Amid my attempts to read the Bible from start to finish, the majority of my group and individual Bible studies were more “topical” in nature and based on the New Testament.  Topical studies were more appealing, I think, because I could choose what I wanted God to speak to me about.  Although I enjoyed Psalms and Proverbs, I came to believe that there really wasn’t anything pertinent I was missing from the Old Testament.  It’s really all about Jesus anyway, right?  But, I’ve also recently learned that there’s a whole lot to learn from the OT and it IS relevant to today!  

Some time towards the end of last year, I felt the desire to begin with Genesis and read through the entire Bible- start to finish.  This time, I chose a modern translation (New Living) that takes the reader through the Bible chronologically, with no skipping around.  And there is a daily summary, as well as a practical application commentary, that has satisfied my need for the topical part of Bible study.  What I have learned is that the insights, encouragements, and lessons from reading the Old Testament are every bit as relevant and applicable to anything that I have learned from the New Testament! 

This is a big transitional year for our family.  My daughter, Emily, will enter middle school next year and for the last several years, my husband and I have been considering moving both of our girls out of public school to a private Christian school, where they can obtain a faith-based education.  To us, it makes sense that if we are going to move to a new school system, the time to do it would be when Emily is moving to a new school anyway. Along with this decision has been another to possibly to move from our current neighborhood to another.  We have had our eye on another neighborhood for years and now that the girls will be changing schools, it seems like a good time to decide whether we should move or not.  Now, I went into this idea of reading the Bible through without really thinking there would be anything God would say to me about these decisions in the Old Testament.  Turns out I was wrong.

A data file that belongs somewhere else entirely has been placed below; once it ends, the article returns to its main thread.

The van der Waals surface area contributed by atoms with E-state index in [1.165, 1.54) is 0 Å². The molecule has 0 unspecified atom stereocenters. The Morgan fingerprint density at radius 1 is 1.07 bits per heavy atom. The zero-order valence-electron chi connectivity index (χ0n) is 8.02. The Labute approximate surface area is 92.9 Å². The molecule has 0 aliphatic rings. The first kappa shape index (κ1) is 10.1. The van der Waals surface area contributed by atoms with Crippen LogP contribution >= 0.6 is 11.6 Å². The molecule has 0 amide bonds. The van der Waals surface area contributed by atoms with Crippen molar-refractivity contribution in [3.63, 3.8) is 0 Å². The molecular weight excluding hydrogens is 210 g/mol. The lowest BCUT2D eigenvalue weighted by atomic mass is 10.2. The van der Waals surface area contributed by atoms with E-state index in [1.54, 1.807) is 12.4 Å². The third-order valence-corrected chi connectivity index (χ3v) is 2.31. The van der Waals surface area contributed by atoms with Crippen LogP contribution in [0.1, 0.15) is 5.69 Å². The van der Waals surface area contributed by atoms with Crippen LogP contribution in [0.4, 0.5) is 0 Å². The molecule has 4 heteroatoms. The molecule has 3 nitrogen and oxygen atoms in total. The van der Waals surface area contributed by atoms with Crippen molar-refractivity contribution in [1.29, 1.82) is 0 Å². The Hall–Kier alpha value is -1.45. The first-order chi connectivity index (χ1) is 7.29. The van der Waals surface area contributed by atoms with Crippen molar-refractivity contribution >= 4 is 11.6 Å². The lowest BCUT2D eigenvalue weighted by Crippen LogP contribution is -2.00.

In Genesis 12:1-4, God calls Abram (Abraham) to pick up and leave his native country and to move his family.  Abram was obedient and did what God told him to do, but what’s most interesting about this passage is that Abram didn’t know where God was telling him to move!  Hebrews 11:8 says, “It was by faith that Abraham obeyed when God called him to leave home and go to another land… He went without knowing where He was going.”  Abraham exhibited true faith and I felt like I was being encouraged to do the same: God was telling me that we just need to keep our eyes on Him and follow where He leads—even if that means staying where we are.  But wait, there’s more!  

God makes a promise to Abraham that his descendants will be many and also that he and Sarah, who were both really old at this point, would have a son of their own.  God repeats His promise many times, but time passes and nothing happens.  So, Sarah and Abraham get impatient and take matters into their own hands.  Abraham and Sarah’s servant, Hagar, conceive a son and this creates a situation that brings much heartbreak.  (Genesis 15-17)  God does eventually fulfill His promise to Abraham and Sarah, but the consequences of their impatience impacted them for years.  

Meanwhile, although there were a few “hiccups” with the private school application process, God continued to lead us forward.  However, the process of looking around at houses became overwhelming.  Initially we were considering just one neighborhood, but then one house/builder lead to another, and we started looking at several other neighborhoods.  With so many possibilities, it was hard to discern if God was leading us to any of them.   Many times along this journey, builders and agents would have loved some money and a signed contract, but so far, we haven’t felt God’s hand on any of the houses/neighborhoods we have seen (nice as they are!).  This passage about how Abraham and Sarah failed to wait upon God came at the exact time that I was feeling the most overwhelmed.  Abraham and Sarah took the control from God and the consequences of this lasted for years.  This passage served as a strong reminder for us to walk with God through this process, and not to run ahead.